Pretty Confusing

Julia Roberts and Clive Owen in the stylish but muddled Duplicity.

Julia Roberts and Clive Owen in Duplicity 

Duplicity (Universal Pictures), the second film from Michael Clayton director and Bourne trilogy screenwriter Tony Gilroy, couldn’t look and sound better, with its lush cinematography by Robert Elswit (There Will Be Blood) and its witty retro-Hitchcock-ian score by James Newton Howard (The Dark Knight). It’s got Clive Owen and Julia Roberts, two actors who radiate old-fashioned Hollywood star power, exchanging clever and well-crafted dialogue in posh far-flung locations. Duplicity is also stuffed with smaller-scale pleasures, including a knockout credit sequence in which Paul Giamatti and Tom Wilkinson wrestle in slow motion on an airport runway. But shouldn’t even a film constructed around a labyrinthine espionage plot have to make actual narrative sense?

To be fair, I guess if Gilroy were to sit down and outline the entire movie on a flow chart or watch it with me on DVD while pausing for on-demand Q&A sessions, I could puzzle out those details of the story that remain murky. But is it too much to ask that a spy movie unravel its secrets, at least the explicitly plot-bound ones, on a single viewing?

To illustrate my point while sidestepping spoilers, let me set up one of the movie’s most striking early twists. Roberts plays Claire Stenwick (a character name that inevitably invokes screwball-comedy goddess Barbara Stanwyck), an undercover CIA agent in Dubai. Owen is Ray Koval, an MI6 operative who picks her up at a party in 2003. After they sleep together, Claire proceeds to drug Ray and steal a top-secret envelope from his hotel room (something involving Egyptian military codes).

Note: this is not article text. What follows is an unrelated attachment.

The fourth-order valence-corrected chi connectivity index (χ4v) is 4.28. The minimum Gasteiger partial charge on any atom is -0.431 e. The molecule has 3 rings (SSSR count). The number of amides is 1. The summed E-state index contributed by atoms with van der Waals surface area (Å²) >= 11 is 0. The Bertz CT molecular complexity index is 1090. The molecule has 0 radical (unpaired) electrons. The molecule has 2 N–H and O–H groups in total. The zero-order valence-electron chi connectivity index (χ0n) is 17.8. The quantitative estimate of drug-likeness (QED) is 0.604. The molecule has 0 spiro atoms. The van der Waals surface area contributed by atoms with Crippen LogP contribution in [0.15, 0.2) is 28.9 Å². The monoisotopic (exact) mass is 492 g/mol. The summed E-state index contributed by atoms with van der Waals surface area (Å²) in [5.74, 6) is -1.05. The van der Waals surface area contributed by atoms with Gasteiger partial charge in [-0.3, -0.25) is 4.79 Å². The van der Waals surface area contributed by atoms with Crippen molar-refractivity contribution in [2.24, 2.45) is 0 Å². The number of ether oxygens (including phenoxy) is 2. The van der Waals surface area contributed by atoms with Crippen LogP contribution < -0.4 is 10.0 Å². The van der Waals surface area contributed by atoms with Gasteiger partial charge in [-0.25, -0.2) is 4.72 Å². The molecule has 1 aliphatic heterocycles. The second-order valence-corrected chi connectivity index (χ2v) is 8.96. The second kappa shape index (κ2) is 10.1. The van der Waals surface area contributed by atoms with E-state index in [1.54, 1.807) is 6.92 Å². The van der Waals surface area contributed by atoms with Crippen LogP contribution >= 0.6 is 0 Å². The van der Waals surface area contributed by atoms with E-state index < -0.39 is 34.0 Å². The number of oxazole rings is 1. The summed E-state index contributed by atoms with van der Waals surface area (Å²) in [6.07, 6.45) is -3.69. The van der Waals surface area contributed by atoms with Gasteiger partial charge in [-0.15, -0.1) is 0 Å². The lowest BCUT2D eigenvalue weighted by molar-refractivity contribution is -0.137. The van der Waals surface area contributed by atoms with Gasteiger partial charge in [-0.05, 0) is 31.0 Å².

Five years later, in the present day, both Claire and Ray have left their government jobs for lucrative corporate-spy positions in New York. They meet again at a drop arranged by their employer, a top pharmaceutical company trying to steal the secrets of its competitor. Their encounter culminates in a bizarre exchange in which we realize that either Claire has completely forgotten who Ray is, or she’s pretending to.

Cut to Rome, two years earlier: Ray is suavely sipping a cappuccino outside the Pantheon when he sees Claire walk by (in the Platonic ideal of a summer dress, which half the female audience will be searching for on Google next week). He chases her down a side street, corners her … and they proceed to have the exact same conversation, word for word, that we just saw them have at the Lord & Taylor perfume counter in New York.

That two-minute scrap of dialogue, repeated verbatim in two different places and times within the first 15 minutes of the movie, creates an alienation effect on the audience that’s vertiginous and thrilling. Why are these two spies repeating a seemingly private conversation years apart in different cities? Have they rehearsed it? Are they being recorded? Who’s gaming whom? My first reaction on recognizing the repeated lines was one of willing viewer masochism: Oh yeah, Tony Gilroy, mess with my head some more! But—and here’s where I need Gilroy on my couch with a DVD remote in his hand—the movie never does reveal, at least not with enough precision to be truly satisfying, just what Claire and Ray’s prefab conversation (which will recur at intervals throughout the movie) is all about.